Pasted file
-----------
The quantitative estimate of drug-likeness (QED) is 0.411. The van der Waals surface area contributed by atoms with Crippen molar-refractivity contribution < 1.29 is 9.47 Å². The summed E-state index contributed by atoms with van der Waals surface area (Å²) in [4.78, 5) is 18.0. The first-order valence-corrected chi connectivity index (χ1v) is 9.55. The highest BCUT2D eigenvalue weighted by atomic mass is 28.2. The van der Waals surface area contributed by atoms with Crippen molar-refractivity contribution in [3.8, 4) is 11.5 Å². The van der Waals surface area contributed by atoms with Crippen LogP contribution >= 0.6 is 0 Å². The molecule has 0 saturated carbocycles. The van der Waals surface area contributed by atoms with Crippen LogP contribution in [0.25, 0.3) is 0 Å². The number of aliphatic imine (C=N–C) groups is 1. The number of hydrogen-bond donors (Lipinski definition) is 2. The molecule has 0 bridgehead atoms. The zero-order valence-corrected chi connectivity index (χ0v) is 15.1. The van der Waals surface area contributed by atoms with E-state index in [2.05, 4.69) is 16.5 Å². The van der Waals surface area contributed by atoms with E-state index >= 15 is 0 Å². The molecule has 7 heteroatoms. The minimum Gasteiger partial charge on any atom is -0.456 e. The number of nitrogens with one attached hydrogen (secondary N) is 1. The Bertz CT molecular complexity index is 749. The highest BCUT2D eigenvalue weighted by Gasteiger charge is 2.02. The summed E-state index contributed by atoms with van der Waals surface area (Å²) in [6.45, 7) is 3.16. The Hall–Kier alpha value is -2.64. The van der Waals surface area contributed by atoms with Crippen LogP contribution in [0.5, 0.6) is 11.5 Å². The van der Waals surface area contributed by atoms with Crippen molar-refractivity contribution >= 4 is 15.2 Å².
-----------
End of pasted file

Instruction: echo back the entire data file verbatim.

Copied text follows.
The quantitative estimate of drug-likeness (QED) is 0.411. The van der Waals surface area contributed by atoms with Crippen molar-refractivity contribution < 1.29 is 9.47 Å². The summed E-state index contributed by atoms with van der Waals surface area (Å²) in [4.78, 5) is 18.0. The first-order valence-corrected chi connectivity index (χ1v) is 9.55. The highest BCUT2D eigenvalue weighted by atomic mass is 28.2. The van der Waals surface area contributed by atoms with Crippen molar-refractivity contribution in [3.8, 4) is 11.5 Å². The van der Waals surface area contributed by atoms with Crippen LogP contribution >= 0.6 is 0 Å². The molecule has 0 saturated carbocycles. The van der Waals surface area contributed by atoms with Crippen LogP contribution in [0.25, 0.3) is 0 Å². The number of aliphatic imine (C=N–C) groups is 1. The number of hydrogen-bond donors (Lipinski definition) is 2. The molecule has 0 bridgehead atoms. The zero-order valence-corrected chi connectivity index (χ0v) is 15.1. The van der Waals surface area contributed by atoms with E-state index in [2.05, 4.69) is 16.5 Å². The van der Waals surface area contributed by atoms with E-state index >= 15 is 0 Å². The molecule has 7 heteroatoms. The minimum Gasteiger partial charge on any atom is -0.456 e. The number of nitrogens with one attached hydrogen (secondary N) is 1. The Bertz CT molecular complexity index is 749. The highest BCUT2D eigenvalue weighted by Gasteiger charge is 2.02. The summed E-state index contributed by atoms with van der Waals surface area (Å²) in [6.45, 7) is 3.16. The Hall–Kier alpha value is -2.64. The van der Waals surface area contributed by atoms with Crippen LogP contribution in [0.5, 0.6) is 11.5 Å². The van der Waals surface area contributed by atoms with Crippen molar-refractivity contribution >= 4 is 15.2 Å².